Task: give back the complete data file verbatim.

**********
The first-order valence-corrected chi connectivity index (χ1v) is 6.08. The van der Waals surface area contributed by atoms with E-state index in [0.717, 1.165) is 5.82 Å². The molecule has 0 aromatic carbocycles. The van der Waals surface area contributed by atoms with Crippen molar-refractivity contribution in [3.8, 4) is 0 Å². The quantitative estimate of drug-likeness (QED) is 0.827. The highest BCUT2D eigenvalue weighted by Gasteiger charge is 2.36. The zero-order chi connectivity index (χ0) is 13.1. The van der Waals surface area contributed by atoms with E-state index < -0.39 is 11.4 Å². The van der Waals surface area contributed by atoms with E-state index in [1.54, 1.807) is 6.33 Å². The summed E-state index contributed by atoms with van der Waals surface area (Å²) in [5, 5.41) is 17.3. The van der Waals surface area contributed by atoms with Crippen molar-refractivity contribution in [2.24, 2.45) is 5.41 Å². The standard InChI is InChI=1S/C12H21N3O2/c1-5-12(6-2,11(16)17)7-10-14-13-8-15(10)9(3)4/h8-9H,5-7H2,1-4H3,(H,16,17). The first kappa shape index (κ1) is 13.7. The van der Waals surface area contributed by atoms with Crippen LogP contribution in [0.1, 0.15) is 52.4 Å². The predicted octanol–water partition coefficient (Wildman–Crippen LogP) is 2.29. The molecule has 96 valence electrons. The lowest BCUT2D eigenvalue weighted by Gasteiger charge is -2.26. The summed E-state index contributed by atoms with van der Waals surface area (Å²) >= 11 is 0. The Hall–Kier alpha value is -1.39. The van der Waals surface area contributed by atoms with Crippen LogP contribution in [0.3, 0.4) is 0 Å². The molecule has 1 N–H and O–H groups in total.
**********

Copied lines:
The first-order valence-corrected chi connectivity index (χ1v) is 6.08. The van der Waals surface area contributed by atoms with E-state index in [0.717, 1.165) is 5.82 Å². The molecule has 0 aromatic carbocycles. The van der Waals surface area contributed by atoms with Crippen molar-refractivity contribution in [3.8, 4) is 0 Å². The quantitative estimate of drug-likeness (QED) is 0.827. The highest BCUT2D eigenvalue weighted by Gasteiger charge is 2.36. The zero-order chi connectivity index (χ0) is 13.1. The van der Waals surface area contributed by atoms with E-state index < -0.39 is 11.4 Å². The van der Waals surface area contributed by atoms with E-state index in [1.54, 1.807) is 6.33 Å². The summed E-state index contributed by atoms with van der Waals surface area (Å²) in [5, 5.41) is 17.3. The van der Waals surface area contributed by atoms with Crippen molar-refractivity contribution in [2.24, 2.45) is 5.41 Å². The standard InChI is InChI=1S/C12H21N3O2/c1-5-12(6-2,11(16)17)7-10-14-13-8-15(10)9(3)4/h8-9H,5-7H2,1-4H3,(H,16,17). The first kappa shape index (κ1) is 13.7. The van der Waals surface area contributed by atoms with Crippen LogP contribution in [0.1, 0.15) is 52.4 Å². The predicted octanol–water partition coefficient (Wildman–Crippen LogP) is 2.29. The molecule has 96 valence electrons. The lowest BCUT2D eigenvalue weighted by Gasteiger charge is -2.26. The summed E-state index contributed by atoms with van der Waals surface area (Å²) >= 11 is 0. The Hall–Kier alpha value is -1.39. The van der Waals surface area contributed by atoms with Crippen LogP contribution in [0.3, 0.4) is 0 Å². The molecule has 1 N–H and O–H groups in total.